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How to spot and tackle hay fever

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Anyone who has suffered from hay fever will know how frustrating it can be.

When the sun comes out, most people want to head outside and enjoy it, but for those with hay fever it can keep them indoors and put a dampener on their favourite time of the year.

Some people may not even realise they are suffering from hay fever and instead think it’s a ‘summer cold’ that just won’t budge, which can be even more frustrating.

Help is at hand, however, as Allergy UK has put together the following help and advice on how to spot the symptoms of hay fever and – more importantly – how to tackle and control it to help make your spring and summer an enjoyable and sneeze-free period.

What is hay fever?

Hay fever is a common allergic reaction which occurs at particular times of the year. It is known as seasonal rhinitis, sharing symptoms with perennial (year round) allergic rhinitis, but occurring as a reaction to pollen from grass, trees and weeds during the early spring and summer months. It can affect both adults and children.

What causes it?

It is caused when the body makes allergic antibodies (IgE) to certain substances, such as pollen, house dust mites or mould, which are known as allergens.

When does it occur?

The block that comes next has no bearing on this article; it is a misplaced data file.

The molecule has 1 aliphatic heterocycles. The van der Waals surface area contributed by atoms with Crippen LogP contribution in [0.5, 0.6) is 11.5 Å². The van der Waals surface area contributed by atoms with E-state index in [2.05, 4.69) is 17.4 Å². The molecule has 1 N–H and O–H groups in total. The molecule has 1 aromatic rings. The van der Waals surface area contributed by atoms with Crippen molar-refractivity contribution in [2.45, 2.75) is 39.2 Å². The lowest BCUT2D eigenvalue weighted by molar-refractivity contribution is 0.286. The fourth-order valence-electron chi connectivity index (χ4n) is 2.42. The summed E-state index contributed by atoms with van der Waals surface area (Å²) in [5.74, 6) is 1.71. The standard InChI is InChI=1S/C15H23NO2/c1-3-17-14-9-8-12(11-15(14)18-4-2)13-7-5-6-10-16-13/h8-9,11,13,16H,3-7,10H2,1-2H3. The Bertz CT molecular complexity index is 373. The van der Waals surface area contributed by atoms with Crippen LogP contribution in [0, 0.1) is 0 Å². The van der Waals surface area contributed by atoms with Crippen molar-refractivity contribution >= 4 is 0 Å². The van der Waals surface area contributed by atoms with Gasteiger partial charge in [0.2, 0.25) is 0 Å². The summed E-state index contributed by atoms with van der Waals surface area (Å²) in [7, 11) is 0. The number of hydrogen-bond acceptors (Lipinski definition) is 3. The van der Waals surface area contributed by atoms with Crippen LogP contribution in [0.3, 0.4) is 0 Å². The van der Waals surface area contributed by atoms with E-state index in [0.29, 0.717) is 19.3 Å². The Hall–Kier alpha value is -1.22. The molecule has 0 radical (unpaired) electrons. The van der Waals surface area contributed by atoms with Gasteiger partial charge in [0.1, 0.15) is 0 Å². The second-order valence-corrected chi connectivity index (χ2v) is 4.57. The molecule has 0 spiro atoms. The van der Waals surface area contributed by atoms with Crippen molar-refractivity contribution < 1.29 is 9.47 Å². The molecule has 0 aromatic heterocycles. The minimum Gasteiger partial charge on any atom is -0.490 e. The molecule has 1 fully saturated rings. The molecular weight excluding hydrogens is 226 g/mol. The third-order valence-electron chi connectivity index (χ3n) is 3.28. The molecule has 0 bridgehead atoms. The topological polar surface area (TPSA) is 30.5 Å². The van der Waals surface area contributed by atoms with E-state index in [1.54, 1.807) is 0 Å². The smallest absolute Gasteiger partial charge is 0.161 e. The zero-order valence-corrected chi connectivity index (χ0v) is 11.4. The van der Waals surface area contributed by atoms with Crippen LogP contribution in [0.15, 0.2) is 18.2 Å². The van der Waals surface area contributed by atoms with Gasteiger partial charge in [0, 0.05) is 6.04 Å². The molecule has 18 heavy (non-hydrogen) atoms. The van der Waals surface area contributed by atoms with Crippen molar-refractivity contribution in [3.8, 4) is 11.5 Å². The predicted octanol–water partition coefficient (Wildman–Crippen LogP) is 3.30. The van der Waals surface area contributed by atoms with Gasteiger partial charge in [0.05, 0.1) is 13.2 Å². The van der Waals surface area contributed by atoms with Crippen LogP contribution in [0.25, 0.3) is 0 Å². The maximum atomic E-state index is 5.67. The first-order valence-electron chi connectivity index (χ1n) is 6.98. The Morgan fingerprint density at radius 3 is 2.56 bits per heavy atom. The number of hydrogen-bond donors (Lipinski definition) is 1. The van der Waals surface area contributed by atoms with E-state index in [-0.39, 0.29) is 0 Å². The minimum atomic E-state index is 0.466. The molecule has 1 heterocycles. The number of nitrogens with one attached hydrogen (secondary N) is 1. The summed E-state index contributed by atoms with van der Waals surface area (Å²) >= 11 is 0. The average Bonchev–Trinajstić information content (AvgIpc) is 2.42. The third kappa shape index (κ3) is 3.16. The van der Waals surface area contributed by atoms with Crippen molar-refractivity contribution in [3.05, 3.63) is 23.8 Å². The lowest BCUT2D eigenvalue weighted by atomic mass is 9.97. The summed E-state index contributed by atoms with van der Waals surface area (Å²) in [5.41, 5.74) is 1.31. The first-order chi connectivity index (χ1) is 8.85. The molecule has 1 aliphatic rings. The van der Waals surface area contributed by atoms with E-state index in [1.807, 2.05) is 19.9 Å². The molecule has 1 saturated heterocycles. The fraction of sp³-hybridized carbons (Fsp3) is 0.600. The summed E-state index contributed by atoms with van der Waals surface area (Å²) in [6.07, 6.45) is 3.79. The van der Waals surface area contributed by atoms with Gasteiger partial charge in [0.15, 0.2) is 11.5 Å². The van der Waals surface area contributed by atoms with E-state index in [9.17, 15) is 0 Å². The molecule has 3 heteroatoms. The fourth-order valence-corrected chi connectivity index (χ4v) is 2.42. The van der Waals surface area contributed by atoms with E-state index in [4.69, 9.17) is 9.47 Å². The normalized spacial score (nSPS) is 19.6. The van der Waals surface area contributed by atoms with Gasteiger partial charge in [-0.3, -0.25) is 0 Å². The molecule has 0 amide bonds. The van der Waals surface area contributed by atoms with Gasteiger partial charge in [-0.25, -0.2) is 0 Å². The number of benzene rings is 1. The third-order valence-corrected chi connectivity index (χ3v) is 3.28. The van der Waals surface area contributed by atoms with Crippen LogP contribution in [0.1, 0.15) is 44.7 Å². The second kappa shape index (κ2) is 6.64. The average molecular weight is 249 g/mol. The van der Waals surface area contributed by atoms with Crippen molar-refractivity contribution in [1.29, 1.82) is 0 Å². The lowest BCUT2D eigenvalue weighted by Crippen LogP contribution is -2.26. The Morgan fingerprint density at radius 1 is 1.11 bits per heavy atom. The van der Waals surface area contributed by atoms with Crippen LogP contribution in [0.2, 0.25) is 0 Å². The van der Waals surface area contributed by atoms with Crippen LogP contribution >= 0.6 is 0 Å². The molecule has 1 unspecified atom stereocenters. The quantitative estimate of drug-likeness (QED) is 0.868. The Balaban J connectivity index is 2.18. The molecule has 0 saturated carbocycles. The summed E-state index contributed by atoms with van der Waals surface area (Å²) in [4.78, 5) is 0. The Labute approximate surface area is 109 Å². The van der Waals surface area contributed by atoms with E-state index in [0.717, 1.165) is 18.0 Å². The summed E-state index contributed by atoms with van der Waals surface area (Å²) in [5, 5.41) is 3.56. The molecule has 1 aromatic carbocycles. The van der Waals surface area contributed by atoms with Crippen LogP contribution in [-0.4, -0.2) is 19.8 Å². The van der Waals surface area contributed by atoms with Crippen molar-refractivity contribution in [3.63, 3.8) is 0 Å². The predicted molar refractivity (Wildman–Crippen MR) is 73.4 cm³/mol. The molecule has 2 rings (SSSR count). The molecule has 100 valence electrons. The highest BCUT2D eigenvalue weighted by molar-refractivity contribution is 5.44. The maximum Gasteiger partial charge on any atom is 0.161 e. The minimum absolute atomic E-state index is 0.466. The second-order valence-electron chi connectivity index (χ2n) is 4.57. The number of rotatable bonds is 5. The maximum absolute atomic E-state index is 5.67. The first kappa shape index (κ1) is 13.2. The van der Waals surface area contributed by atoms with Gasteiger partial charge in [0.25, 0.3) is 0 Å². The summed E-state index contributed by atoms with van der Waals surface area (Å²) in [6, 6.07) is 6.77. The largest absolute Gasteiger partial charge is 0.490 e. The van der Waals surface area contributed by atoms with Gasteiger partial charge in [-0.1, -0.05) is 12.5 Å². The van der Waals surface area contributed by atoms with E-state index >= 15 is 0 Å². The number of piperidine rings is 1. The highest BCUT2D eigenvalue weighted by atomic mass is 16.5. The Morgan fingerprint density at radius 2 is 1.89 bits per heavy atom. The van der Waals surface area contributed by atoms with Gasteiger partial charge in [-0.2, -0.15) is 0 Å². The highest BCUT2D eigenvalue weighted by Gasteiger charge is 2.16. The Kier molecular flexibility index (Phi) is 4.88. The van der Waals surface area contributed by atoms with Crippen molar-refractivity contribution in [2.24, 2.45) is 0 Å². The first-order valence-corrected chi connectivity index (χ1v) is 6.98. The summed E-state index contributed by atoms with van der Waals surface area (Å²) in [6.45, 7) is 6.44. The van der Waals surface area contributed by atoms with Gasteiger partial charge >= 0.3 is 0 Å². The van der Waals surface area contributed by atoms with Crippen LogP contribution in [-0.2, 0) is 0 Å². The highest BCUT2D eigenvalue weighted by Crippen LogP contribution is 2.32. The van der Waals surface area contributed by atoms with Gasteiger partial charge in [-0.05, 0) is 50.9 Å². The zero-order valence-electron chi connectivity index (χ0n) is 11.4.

Grass pollen is the most common allergen (May to July), but tree (February to June) and weed (June to September) pollens can also cause the allergic reaction we know as hay fever. In perennial allergic rhinitis the symptoms continue all year round and usually relate to indoor allergens, such as house dust mites, pets, including birds, or moulds.

What are the symptoms?

  • Itchy eyes/ throat
  • Sneezing, blocked/runny nose
  • Watering, red eyes (allergic conjunctivitis)
  • Headaches, blocked sinuses
  • Shortness of breath
  • Tiredness
  • The sensation of mucus running down the back of the throat, which can also be a symptom, is called ‘post-nasal drip’
  • These symptoms may become more severe when the pollen count is high

How do I manage hay fever?

These unpleasant and sometimes debilitating symptoms can be relieved by avoidance of the allergic triggers and the use of antihistamines. However, there are other way to help combat the symptoms and minimise your risk.

Top prevention tips

  • Monitor pollen forecasts daily and stay indoors wherever possible when the count is high (generally on warmer, dry days)
  • Rain washes pollen from the air so counts should be lower on cooler, wet days
  • On high pollen days, shower and wash your hair after arriving home and change your clothing
  • Avoid drying washing on a clothes-line outside when pollen counts are high

Allergy UK is a leading national charity dedicated to helping people who suffer from allergies. For more information on how to identify a range of allergies and help and advice on treating them, visit


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